Checking in with Russ Warren

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 What are you working on right now?

Russ Warren, whose painting can be seen on the cover of this week’s paper, works at the farm he shares with wife Lyn Bolen Warren.

Right now I’m working like mad on a series of paintings that started about a year or so ago. I kind of picked up where I left off at my last show, and all I’m doing right now is I’m taking care of the farm and painting, so I’m really seeing how far I can take these paintings. They’re very Picasso-like and cubist, and when people don’t understand them and think they’re spooky, I just try to explain to them that they’re not meant that way; they’re really meant more as humorous nightmares, or that’s the best way I can approach it.

 

Tell us about your day job.

I’m a full-time artist, and I’ve never enjoyed it more in my life. A lot of the people my age, and I’m 58, are starting to do the same thing I am. You’re influenced really blatantly when you’re young, and you have a hard time digesting it. But when you reach maturity, which in most cases is kind of a bad term, in painting it’s great because it frees you up to draw from any period you want, and you’ve already discovered the essence of it, so you just play with how to incorporate it in your work. You end up having kind of a silent, mystical dialogue with artists from the past, and there are a lot of us doing that.

 

What music are you listening to lately?

I listen to a lot of Dylan, a lot of Townes Van Zandt, Guy Clark. I listen to a lot of old Mick Taylor recordings from John Mayall & the Bluesbreakers, and I like John Mayall a lot, especially his older stuff from the ’60s. I listen to a lot of classical music too. I really love Mozart, and somehow I just get into a Mozart web and pull out a lot of the old recordings that I have. A lot of that has to do with my daughter, a concert clarinetist. She started out when she was young, in my studio, playing Mozart all the time. I also like Tom Petty a lot. I like his old stuff, not overmastered or overproduced, the stuff he did when they were going from Florida to California. They stopped in Oklahoma and met Leon Russell, and sort of learned how to be a band, how to record. There are a lot of bootleg CDs from that session that are really good.

 

What is your first artistic memory from childhood?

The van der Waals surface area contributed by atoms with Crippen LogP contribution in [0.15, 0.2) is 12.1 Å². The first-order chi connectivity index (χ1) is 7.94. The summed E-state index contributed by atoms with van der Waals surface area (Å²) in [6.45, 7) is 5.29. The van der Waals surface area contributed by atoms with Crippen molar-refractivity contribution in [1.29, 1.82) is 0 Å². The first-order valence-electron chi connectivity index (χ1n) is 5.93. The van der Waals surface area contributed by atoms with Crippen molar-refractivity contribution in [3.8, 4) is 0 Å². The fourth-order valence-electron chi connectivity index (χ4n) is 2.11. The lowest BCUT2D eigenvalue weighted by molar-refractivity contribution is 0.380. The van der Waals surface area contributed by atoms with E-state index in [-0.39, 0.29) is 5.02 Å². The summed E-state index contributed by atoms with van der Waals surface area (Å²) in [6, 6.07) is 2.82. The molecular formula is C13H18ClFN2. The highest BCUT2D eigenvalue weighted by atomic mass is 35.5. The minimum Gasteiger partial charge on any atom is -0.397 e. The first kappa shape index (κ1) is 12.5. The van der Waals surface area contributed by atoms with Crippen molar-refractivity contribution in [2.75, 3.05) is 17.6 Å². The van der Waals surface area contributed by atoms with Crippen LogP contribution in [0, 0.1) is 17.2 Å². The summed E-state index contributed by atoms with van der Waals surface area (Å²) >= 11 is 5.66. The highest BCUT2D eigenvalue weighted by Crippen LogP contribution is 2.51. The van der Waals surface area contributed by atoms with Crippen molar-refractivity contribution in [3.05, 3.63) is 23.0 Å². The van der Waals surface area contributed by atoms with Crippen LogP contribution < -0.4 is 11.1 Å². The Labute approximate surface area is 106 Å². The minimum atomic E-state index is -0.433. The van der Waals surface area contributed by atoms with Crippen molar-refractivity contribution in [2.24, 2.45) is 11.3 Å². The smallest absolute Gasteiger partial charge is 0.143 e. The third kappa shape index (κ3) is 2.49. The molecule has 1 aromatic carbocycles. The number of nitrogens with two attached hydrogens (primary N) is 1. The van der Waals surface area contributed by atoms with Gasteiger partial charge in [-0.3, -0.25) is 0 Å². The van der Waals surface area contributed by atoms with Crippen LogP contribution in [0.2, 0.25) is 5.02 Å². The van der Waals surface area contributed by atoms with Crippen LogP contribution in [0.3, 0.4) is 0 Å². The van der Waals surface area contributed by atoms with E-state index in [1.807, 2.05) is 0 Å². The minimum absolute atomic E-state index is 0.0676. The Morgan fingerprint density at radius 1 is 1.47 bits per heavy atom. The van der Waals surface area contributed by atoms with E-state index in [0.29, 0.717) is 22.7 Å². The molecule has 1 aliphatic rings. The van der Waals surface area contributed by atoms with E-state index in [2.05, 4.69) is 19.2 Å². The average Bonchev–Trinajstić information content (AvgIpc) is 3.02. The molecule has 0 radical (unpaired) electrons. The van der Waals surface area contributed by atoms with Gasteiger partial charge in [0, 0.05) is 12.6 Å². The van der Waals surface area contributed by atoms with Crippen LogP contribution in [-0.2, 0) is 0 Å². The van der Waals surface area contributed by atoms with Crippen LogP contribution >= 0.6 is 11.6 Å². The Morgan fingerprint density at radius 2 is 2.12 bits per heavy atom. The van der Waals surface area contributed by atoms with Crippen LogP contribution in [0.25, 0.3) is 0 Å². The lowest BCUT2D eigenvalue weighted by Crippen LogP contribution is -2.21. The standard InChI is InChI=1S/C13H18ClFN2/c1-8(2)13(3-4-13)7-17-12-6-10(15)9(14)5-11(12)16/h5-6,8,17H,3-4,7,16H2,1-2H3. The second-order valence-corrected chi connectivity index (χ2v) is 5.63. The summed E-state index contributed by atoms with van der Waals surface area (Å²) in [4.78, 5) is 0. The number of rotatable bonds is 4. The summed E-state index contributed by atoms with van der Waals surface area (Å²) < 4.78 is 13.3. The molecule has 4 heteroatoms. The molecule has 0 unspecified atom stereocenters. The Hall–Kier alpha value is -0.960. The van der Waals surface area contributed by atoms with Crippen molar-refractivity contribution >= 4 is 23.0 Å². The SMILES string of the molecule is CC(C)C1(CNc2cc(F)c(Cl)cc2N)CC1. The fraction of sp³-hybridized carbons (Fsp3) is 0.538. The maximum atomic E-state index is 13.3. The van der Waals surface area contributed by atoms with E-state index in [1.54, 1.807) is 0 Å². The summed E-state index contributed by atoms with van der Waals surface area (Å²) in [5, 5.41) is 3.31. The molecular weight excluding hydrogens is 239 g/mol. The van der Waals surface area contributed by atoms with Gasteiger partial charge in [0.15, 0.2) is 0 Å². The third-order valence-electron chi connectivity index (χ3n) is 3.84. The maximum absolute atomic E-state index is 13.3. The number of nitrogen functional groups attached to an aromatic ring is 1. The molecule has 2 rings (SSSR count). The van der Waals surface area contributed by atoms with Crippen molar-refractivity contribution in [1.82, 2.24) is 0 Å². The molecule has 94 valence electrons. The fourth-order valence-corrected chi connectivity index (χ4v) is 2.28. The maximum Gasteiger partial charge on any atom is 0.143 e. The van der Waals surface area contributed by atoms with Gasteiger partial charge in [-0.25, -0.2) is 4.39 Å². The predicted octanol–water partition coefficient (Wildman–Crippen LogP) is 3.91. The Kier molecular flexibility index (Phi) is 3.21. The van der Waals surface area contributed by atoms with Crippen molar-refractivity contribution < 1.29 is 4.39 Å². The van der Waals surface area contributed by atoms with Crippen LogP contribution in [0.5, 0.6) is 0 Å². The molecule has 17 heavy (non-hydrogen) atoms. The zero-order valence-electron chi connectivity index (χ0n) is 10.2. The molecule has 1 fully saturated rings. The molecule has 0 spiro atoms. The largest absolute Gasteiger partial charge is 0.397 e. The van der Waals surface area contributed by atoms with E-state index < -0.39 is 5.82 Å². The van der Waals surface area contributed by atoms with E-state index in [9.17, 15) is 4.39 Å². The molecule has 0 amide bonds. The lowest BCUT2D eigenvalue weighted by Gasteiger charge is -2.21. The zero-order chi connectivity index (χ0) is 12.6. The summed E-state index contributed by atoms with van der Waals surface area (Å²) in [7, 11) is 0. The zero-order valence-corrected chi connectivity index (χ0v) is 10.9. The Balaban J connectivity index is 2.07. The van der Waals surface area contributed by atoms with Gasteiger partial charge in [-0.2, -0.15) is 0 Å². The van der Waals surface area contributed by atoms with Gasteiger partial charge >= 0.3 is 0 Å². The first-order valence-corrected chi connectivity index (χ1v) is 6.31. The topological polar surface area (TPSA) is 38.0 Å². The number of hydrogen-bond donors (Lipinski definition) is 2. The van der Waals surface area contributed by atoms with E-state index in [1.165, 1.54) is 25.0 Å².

I grew up in Houston, and in the Houston Museum of Fine Arts they had a fantastic Frederic Remington painting collection, which is kind of blasé now, in terms of the subject matter—he painted pictures of bucking broncos, cowboys and Indians, stampedes of herding cattle and so on, and history hasn’t been kind to him, but it was done so well, and it was so beautiful. I started painting shortly after I saw his work, trying to emulate his surfaces.

Do you have a favorite building?

Our new gallery [Les Yeux du Monde] is my favorite building. It opened last October. The gallery is on the ground floor, the storage is in the basement, and my studio is on the top floor. I have this huge window that overlooks the Shenandoah Valley and the mountains, and I can look down and check on my horses. I don’t even need artificial light during the daytime. 

 

If you could have dinner with any person, living or dead, who and why?

Pablo Picasso. I was working in a basement of a church as an undergraduate, making a painting, and I was trying to finish the painting so I could send it to Picasso, who was in the South of France then, in order to get his permission to go over and see him. I was about three-quarters of the way done with the painting, and listening to NPR, when it came over the news that Picasso had passed away that night. That was a real bummer, because I really wanted to go. As it turned out, he probably wouldn’t have let me go anyway, because the painting was horrible. But in my undergraduate days, I thought it was pretty good.

 

Favorite artist outside your medium?

Definitely Keith Richards.

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